A minor part were unemployed at the time they accepted their current employment (28,1%) and a majority of them were unemployed six months or longer before they were employed. A large share were employed elsewhere at the time of employment (58,3) (but most of these looked for new jobs at the time due to threatening unemployment, insufficient work hours, companies planned to move their businesses to other parts of the country, etc.) 37,2% of domestic workers had similar tasks at their immediately previous workplaces.

    A large share had, at one point or another in their previous careers, had low skilled jobs. Many had worked as cleaners (40,7%), as carers of children, disabled and elderly (43,1%), in restaurant kitchens (12,5%), and customer service in restaurants (16,2%). 33,8% had worked in factories. Very few had had jobs that demanded higher education (2,8%). Thus a major part of domestic workers had previous experience of jobs where they handled other people´s dirt. It may be that having experienced working with others dirt creates an important background for readiness to accept a job in this sector and how it is experienced.

    A high majority had not actively looked for jobs in this line of business (78,3) but happened to end up in it. Most of them were told about the companies and their need for staff through informal channels (72%). In 17,8% domestic workers were informed by staff at unemployment agencies or their homepages.

    There were a number of reasons for accepting the job offer: A large share agreed to the statement saying “had to take this job for economical reasons” (46%). Slightly more than half agreed to the statement saying that the job allowed them to “work more hours than before” (53,9%) and slightly more than half agreed to the statement “I am well-paid” (50,4%). An important reason to accept the job offer was that work hours are flexible and allow a high degree of self-determination: 85,1% agreed with the statement “I like that the work hours are flexible” and 80,3% agreed with “work was possible to combine with my family life”. Another reason for accepting the job offer was that it allowed them to work alone (20,9%) and not meet customers (19,1%). Another reason was that they liked to work with domestic service (65,5%). At the same time 36% said they accepted the job offer while waiting for something better to turn up.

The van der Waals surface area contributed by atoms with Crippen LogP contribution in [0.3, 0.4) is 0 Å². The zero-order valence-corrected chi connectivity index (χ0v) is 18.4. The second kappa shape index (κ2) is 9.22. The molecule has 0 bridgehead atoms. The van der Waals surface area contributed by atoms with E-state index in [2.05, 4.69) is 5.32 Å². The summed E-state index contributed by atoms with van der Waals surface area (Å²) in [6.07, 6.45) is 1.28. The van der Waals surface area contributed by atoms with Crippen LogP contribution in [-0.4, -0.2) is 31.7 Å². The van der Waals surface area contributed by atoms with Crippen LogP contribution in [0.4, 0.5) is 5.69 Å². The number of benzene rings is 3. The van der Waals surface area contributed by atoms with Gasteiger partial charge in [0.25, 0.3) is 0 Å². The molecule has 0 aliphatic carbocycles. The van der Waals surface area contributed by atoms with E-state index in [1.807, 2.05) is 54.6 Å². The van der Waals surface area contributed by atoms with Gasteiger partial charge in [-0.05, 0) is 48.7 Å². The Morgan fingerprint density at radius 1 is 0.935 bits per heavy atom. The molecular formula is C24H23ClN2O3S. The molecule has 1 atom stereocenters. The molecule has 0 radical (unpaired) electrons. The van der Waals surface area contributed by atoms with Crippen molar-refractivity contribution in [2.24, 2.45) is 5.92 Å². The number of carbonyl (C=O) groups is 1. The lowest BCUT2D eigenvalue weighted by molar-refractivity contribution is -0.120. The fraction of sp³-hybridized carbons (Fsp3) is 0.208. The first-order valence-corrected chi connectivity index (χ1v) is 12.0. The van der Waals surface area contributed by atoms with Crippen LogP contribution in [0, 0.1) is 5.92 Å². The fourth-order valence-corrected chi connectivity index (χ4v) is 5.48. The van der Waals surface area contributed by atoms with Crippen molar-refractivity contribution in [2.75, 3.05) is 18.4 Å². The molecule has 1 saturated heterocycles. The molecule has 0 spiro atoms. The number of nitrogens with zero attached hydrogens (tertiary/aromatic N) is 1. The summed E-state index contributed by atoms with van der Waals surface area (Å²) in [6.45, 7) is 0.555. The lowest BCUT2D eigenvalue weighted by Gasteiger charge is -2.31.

16,7% had, at one point in time or another, worked in the informal sector and 8,6% agreed with the statement that they accepted the job offer because they wanted to stop working informally. 4% had taken on tasks paid for informally as part of their current employments. 22% said customers sometimes ask them to work informally.

    This study describes who has been employed in the new formal domestic sector in Sweden, more precisely firms with 5 or more employees. It is likely that the work force in smaller companies is composed differently, with a generally lower educational background, a higher number of immigrants and lower skills in the Swedish language. It is likely that the work force in the informal sector also consist of persons with a generally lower educational background, a higher number of immigrants, of which many have lower skills in the Swedish language but also paperless immigrants and other groups with low prospects for paid employment in the formal economy.

    FörlagKristianstad University Press
    StatusPublicerad - 2012


    NamnSkrifter utgivna vid Högskolan Kristianstad
    ISSN (tryckt)1404-9066